A visit from the Christmas baking elves

It had to be the elves because there's no way I did all that work over a weekend.  If my back and legs weren't so sore, I'd believe in those elves, you betcha!

This weekend, I decided to do a cookie bake and share with our friends and neighbors.  It's such an easy gift for people we know, but we don't really know well enough to know what they want for Cmas.  Everybody wants a Christmas cookie!  Well, almost everybody.

I baked oatmeal cookies and lace cookies and spritz cookies and frosted sugar cookies, and yesterday, the weirdest batch of fudge ever that got hard and grainy in the pan while it was cooling and I had to re-melt it to pour it.  

More than 22 dozen cookies in total.  Rob brought me a sandwich for lunch and by 1:30, the oven was off and the first round of dishes were washed.  Then, came the frosting.  I took over the dining table.  

Rob took a candid shot of me, focused on that piping bag.  I'm getting pretty good at it and I learned a lot about frosting and frosting consistency and piping bag tips.  I did the outlining in a thick frosting that held it's shape and then filled in with a thin frosting that spread out and filled the shapes.

And, I frosted cookies all afternoon and well into the evening while we watched a movie, and then started again early yesterday morning and by 10 a.m. the frosting bags and food coloring were put away and the dishes had been washed...for the thirty thrill-ianth time and I was able to get around to some other chores.  

I bought some green plastic leftover type containers at the store and packed about 3.5 dozen cookies in each one and while I made dinner last night, Rob distributed them to the neighbors.  

This kind of Cmas cookie baking was not my family tradition.  We didn't do a lot of frosting and after frosting all those cookies, I can see why.  (but I'll do it again!)  Our holiday baking was things like the oatmeal cookies and cookie bars and candies that didn't need frosting...but if you think about it, a batch of divinity takes as much time as frosting cookies does.  I'd like to get a group together to set up multiple stations and bake cookies, where everyone brings their ingredients, we get together and do the baking, then everyone takes home a dozen of each kind of cookie.  That would be fun!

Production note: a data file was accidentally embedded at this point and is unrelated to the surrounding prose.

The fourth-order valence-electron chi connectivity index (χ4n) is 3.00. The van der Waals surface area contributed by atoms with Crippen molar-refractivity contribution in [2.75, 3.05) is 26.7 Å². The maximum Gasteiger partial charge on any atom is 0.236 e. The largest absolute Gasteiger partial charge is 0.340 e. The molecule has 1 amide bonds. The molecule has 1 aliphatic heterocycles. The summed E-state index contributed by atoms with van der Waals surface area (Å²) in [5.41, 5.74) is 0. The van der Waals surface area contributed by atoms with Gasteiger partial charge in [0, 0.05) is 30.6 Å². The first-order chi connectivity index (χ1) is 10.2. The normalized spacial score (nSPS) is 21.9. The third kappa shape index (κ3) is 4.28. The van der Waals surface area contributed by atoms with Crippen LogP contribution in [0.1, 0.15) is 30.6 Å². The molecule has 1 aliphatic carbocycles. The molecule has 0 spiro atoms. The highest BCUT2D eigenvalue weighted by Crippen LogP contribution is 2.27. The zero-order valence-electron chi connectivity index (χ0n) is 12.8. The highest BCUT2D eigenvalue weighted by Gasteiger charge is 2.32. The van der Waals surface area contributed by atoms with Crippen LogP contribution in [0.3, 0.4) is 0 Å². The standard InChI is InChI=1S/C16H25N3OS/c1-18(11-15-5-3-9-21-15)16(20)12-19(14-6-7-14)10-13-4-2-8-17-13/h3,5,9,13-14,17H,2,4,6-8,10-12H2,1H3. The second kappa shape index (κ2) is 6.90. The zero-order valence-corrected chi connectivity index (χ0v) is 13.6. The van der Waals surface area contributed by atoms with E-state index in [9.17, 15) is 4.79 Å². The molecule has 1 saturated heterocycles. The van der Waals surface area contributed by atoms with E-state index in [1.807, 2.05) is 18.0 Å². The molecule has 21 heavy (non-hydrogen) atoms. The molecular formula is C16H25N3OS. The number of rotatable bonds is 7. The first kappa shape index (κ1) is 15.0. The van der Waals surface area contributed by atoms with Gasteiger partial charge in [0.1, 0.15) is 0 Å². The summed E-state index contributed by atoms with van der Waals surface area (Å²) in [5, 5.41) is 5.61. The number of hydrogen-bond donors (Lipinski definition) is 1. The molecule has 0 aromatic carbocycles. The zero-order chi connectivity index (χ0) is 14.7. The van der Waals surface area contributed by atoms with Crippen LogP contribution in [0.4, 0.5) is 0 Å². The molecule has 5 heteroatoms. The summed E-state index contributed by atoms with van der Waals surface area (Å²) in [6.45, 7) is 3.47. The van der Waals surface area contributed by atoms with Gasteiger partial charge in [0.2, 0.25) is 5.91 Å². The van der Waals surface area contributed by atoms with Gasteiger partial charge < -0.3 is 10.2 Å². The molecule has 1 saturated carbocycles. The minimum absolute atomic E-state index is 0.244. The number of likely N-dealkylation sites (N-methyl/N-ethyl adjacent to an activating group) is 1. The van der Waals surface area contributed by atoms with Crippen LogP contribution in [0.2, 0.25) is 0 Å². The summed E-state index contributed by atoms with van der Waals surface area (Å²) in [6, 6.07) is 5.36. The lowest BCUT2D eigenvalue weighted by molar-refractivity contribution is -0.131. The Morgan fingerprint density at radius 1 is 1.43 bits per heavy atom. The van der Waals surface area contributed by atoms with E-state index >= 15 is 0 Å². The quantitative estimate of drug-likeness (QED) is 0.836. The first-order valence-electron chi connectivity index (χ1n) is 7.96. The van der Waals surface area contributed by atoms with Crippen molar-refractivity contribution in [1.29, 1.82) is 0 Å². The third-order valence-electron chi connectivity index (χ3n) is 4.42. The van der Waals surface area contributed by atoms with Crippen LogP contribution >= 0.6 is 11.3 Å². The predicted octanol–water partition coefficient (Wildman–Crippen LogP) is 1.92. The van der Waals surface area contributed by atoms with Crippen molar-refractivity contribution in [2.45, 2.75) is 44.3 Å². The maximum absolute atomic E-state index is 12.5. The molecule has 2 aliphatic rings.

In a sudden change of direction, I was sad to see the Camelia blooms are fading.  Usually this is blooming up a storm at Christmas, but I lost so much of it last year in that hard freeze and got a lot fewer blooms this year.  They were beautiful, tho!  

Sydney's Cmas cactus is going like gangbusters.  I wouldn't have chosen this pink, but she did and when she moved, she left it here.  The squirrels got in it one year and ate all the roots and I had to start over with cuttings.  This is the first really good year since.  There are several pots of these in the greenhouse, including one that's almost purple.  I hope to bring in those smaller pots to put around the house on the big day.  

Even Bella is getting into the Cmas parade.  Who could resist that cute face??  

This is for all of us grown-ups.  I've got some kids I work with that I might actually share this with.

Everybody have a great week!  I'm busy buying last minute gifts for people I forgot about earlier.  Because there's nothing like trying to pick up leftovers after 350,000,000 people have shopped on Amazon.  Today, I get my booster jab.  Tomorrow is going to be iffy, but I know I'll be recovered by Christmas.  And, if I'm not, they can bring my gifts to my bed with a helper to open them.  

Be well.  Love your loved ones.  Celebrate the holidays in whatever way you enjoy and remember that you don't have to do it that way just because you've always done it that way.  Make some new memories instead of trying to re-create the old ones.  And, most important, find a room with a good lock on the door and sit yourself down in it and take a breath.  The holidays are a marathon, not a sprint.  Run too fast and you'll fall down.  

Happy Holidays!
Lane, Rob and Sydney


The highest priorities

I'm definitely having to prioritize this holiday season.  Not only am I trying to do the regular holiday stuff, but I also had to re-plant the garden.  Decisions have had to be made about what gets done and what does not.  Rob and I always pick one Saturday to go shopping together and we knock out all our shopping in a go. We've already picked up all the things we need and these trips are for things we find and decide we want.  It's always fun and we shop at places where you never know what you're going to find, which adds to the excitement.  

I found a piece of fabric to bind the hand quilted Christmas quilt.  I wanted a red binding but could not find that shade of red, so settled for a gold/beige that will look nice.  I got the binding made and am hand sewing it to the quilt.  I had to mark the straight line on the quilt and also mark my 1/4" stitching line on the binding.  I'll get there, but like everything done by hand, it takes a while.